The resulting matrix of mixed states:

With eigenvectors and eigenvalues:

The *m*=±1 states have zero matrix elements for all
states, so they remain unshifted in the first-order approximation.
Thus of the four degenerate states, one [(|200>-|210>)/2^{½}]
has moved to higher
energy with a shift of +3*F*, one [(|200>+|210>)/2^{½}]
has moved to lower energy
with a shift of -3*F*, the other two have zero shift.

It is informative to look at the shifted Stark states. The new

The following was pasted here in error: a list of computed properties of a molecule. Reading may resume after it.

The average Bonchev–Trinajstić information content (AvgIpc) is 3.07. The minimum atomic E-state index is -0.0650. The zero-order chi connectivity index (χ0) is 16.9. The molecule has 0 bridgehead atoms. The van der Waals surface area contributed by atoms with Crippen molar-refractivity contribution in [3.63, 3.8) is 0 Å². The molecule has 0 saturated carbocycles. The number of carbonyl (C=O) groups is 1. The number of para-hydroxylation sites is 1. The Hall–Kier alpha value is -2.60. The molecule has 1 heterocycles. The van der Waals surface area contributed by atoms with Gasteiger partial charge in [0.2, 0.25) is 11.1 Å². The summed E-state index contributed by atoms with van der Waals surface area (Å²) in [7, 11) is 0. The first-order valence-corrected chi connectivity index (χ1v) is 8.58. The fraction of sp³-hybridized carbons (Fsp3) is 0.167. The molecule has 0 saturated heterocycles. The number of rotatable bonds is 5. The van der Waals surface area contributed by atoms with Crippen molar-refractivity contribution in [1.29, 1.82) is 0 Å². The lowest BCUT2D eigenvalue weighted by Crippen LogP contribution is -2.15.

wavefunctions are linear combinations of the initial
wavefunctions (|200>±|210>)/2^{½}. (Chemists
call linear combinations of orbitals *hybridized* orbitals.
This particular pair are called *sp* hybridized orbitals.
We'll soon learn about *sp*^{2} and *sp*^{3}
hybridized orbitals.) These hybridized orbitals "reach out" to regions
of high and low potential. (In the below contour plots the
region near the nucleus has been "over exposed" in order to show more of
the outward-reaching lobe.)